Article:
TWO WEEKS AGO, the writer Bari Weiss published an essay in Tablet—her first piece of writing since her resignation from the New York Times opinion section—in which she complained that the left had become hostile to American Jews. To support her point, she noted that “95% of Jews . . . support the Jewish state.” This statistic is commonly repeated in Jewish and mainstream media: This year, it’s been cited in several opinion pieces and in a peer-reviewed academic article. Last year, among various other appearances, it showed up in a Wall Street Journal book review, a New York Times letter to the editor, and a JTA op-ed.
The statistic originates from an August 2019 article by Gallup Senior Scientist Frank Newport. In response to Donald Trump’s controversial comments that American Jewish Democrats were being “disloyal” to Israel, Newport set out to examine Jews’ political views. Drawing on polling data from Gallup and other organizations, he contended that Jews generally have more favorable views of Israel than the broader American public, but nonetheless concluded that “Trump’s actions in support of Israel to date have done little to shift Jews’ [largely Democratic] political allegiance.” To support the former point, he included an estimate that “95% of Jews have favorable views of Israel.”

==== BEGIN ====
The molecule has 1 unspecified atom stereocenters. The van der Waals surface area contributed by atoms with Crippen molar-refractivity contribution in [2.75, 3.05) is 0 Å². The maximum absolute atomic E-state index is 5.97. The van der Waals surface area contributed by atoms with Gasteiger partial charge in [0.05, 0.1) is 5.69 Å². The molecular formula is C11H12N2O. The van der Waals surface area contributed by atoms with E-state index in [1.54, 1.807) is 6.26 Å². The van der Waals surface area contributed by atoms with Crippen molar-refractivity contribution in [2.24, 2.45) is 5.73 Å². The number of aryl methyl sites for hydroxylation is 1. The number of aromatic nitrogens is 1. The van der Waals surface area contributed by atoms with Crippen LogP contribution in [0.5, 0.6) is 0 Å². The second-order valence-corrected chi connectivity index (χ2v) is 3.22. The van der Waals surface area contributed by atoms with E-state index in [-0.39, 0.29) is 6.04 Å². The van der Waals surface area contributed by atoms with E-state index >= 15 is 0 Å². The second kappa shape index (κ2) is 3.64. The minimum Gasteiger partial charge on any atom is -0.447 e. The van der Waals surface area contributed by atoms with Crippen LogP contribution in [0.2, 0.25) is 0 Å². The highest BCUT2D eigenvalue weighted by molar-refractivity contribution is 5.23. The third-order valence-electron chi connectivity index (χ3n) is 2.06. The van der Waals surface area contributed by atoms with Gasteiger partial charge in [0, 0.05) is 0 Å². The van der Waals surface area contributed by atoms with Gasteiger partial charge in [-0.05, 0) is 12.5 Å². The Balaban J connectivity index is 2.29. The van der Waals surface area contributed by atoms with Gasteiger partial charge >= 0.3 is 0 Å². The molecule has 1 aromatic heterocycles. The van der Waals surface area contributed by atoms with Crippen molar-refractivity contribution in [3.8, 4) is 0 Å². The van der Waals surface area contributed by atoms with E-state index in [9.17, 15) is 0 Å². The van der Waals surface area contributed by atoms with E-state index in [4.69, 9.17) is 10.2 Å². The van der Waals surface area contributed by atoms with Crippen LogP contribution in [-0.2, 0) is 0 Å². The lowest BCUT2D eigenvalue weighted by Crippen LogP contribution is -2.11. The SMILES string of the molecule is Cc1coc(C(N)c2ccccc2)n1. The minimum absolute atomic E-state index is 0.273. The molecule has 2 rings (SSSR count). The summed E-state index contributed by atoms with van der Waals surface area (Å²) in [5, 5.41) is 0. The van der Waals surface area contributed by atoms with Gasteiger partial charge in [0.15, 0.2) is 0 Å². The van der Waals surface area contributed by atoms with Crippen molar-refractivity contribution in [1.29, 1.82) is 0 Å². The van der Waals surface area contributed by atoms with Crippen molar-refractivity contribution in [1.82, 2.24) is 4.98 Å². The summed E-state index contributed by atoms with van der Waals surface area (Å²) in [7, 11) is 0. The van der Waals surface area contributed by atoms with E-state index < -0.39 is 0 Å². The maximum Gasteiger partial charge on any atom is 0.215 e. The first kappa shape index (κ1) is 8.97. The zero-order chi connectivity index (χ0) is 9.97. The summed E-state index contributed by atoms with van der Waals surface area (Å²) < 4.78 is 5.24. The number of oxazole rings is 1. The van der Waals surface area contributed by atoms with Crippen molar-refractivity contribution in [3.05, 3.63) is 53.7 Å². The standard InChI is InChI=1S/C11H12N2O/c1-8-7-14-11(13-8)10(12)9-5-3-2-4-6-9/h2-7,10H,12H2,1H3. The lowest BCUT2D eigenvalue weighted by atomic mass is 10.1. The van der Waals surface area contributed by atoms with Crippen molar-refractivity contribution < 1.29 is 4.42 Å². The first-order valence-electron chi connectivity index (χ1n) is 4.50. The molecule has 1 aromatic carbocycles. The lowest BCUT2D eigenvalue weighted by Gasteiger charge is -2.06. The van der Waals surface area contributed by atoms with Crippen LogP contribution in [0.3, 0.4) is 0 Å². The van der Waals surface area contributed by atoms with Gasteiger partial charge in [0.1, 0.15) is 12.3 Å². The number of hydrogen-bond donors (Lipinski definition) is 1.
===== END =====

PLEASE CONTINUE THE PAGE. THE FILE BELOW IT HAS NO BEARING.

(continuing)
However, as Newport noted in his article, this estimate was not based on a representative survey of American Jews, which would be designed specifically to capture the views of a niche American community. Instead, it was aggregated from Gallup’s nationally representative samples of all Americans over five years (2015–2019). In an email to Jewish Currents, Newport confirmed his methodology for reaching the 95% figure: He identified 128 people who described their religion as “Jewish” in the broader studies and used that subsample for his calculation. He estimated that the margin of error for his calculation was between 7 and 10%, explaining, “With small sample sizes, there is a significant margin of error on either side of the point estimate, so [the calculations] are just that—estimates.”
Yet, the statistic is rarely described in its context as Newport’s back-of-the-envelope estimate, based on only 128 Jewish-by-religion respondents over five years. Instead, it is regularly repeated as a truism, cited as evidence that American Jews who are more ambivalent about Israel are an insignificantly small minority in the community. Soon after Newport published his piece, Forward Opinion Editor Batya Ungar-Sargon admonished non-Jewish progressive leaders not to use the supposed 5% of “[a]nti-Zionist Jews” as cover for movements that are unwelcoming to the 95% of Jews who have favorable views toward Israel. Tablet senior writer Yair Rosenberg encouraged people to “get out of [their] Twitter bubbles.”